So, you finally got that fancy management title you’ve been waiting for. Congratulations!
But now what? You think you’re ready? It’s not that simple, my friends!
You can have all the leadership training that exists under your belt or even decades of leadership experience, but in today’s world that just is not enough anymore.
So, why not?
Let’s think about this together: What is the first part of the employee life cycle? It’s recruiting. That’s right. It is about sifting through a sea of potential candidates. And, guess what? That sea is humongous!
Why? That’s because it is no longer just full of people who are looking for a job. Some of your best candidates (and hires) are going to be people who already have a job and are not looking to make a switch.
You might still be in denial. Many people are still in denial. It’s time to come back to reality, though.
Every leader must also be a recruiter
With so many recruiting tools and social media tools available, there’s no reason why every leader in an organization can’t also wear the hat of a recruiter. Plus, before you can successfully lead a team of people, you really have to know how to successfully get those people.
If you hire the right people up front, all of those parts of leadership we hate to do becomes a lot easier, or dare I say it, unnecessary — things like conflict management, corrective action and terminations., and all sorts of other difficult conversations.
So, why are you making it so difficult for yourself?
This is not to say that recruiters are no longer needed, but as a leader, you know your employees, your departments, and your organizational needs better than anyone. For example, if you invest some time to understand how to source and recruit on social media platforms such as LinkedIn and Twitter, you could increase your pool of strong candidates who may have not even even known about your organization — or your job posting.
Even at the simplest level, you should be sharing your job posting with your network. For the recruiter to just post a job on LinkedIn, for example, he or she is only reaching the audience who uses the job feature, or the people in his or her network who most likely are not looking for the kind of position you’re hiring for. However, your network probably has other people in your industry or line of work who may actually be looking to make a move.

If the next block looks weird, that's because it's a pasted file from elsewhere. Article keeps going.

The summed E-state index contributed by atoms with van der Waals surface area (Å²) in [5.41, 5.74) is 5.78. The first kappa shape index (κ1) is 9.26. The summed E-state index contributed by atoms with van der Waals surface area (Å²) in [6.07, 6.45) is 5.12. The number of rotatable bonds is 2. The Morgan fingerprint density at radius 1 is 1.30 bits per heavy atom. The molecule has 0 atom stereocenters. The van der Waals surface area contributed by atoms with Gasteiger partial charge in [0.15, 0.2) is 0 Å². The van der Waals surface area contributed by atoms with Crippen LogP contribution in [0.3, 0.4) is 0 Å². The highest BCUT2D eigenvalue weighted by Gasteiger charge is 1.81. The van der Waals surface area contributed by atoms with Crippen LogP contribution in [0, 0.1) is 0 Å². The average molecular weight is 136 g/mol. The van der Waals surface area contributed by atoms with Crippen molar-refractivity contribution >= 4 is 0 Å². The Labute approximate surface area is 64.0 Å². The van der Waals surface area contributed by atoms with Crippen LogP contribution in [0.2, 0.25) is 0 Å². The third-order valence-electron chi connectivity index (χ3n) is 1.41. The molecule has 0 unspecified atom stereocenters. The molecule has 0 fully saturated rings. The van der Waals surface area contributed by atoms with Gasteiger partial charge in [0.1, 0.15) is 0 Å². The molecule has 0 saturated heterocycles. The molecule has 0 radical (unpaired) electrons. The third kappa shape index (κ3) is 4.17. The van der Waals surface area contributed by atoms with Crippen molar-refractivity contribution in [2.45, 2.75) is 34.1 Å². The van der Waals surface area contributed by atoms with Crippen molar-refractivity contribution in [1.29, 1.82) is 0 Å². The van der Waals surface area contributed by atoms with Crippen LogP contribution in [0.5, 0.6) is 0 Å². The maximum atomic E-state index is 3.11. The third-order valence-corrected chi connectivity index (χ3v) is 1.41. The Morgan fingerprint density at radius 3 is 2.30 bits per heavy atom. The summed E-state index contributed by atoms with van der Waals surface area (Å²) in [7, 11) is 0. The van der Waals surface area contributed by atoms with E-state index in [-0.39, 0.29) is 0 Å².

Managing and recruiting go hand in hand
But don’t just do the simple things though. After you get comfortable with posting and sharing on social media, you have to quickly begin engaging potential candidates.
Make sure to respond to people who apply, and, post meaningful questions. For example, start a conversation on social media that gets to what people are looking for in an organizational culture, a leader, or a team. This could go viral, or at least locally-viral, and attract the attention of even more potential candidates to your company.
So, what are you waiting for?
It’s time to become a more efficient and effective leader by learning to recruit the best of the best. Managing just isn’t much fun without strong recruitment first!
About our author: Lotus Yon is an HR and leadership fanatic who geeks out when talking about the future of the workplace. She is an experienced HR leader, mostly in the health care industry, and writes on her OD Advocate blog. She has also been featured on Ragan Communications, HealthcareSource, Allen Communication and YouTern. Lotus is passionate about disrupting the industry and helping HR professionals think differently about their work and its impact on the greater good of their organizations.
By Lotus Yon
Lotus Yon, CHHR, is an experienced HR & Organizational Development professional who enjoys geeking it out with her peers in the industry about the future of our workplaces. She works as a Director of HR & Learning in the healthcare industry. Lotus graduated from the University of Wisconsin-Madison with a Bachelor's of Science degree and is currently pursuing an MBA at the University of Illinois - Urbana-Champaign. Her greatest passions include leadership development and employee engagement.
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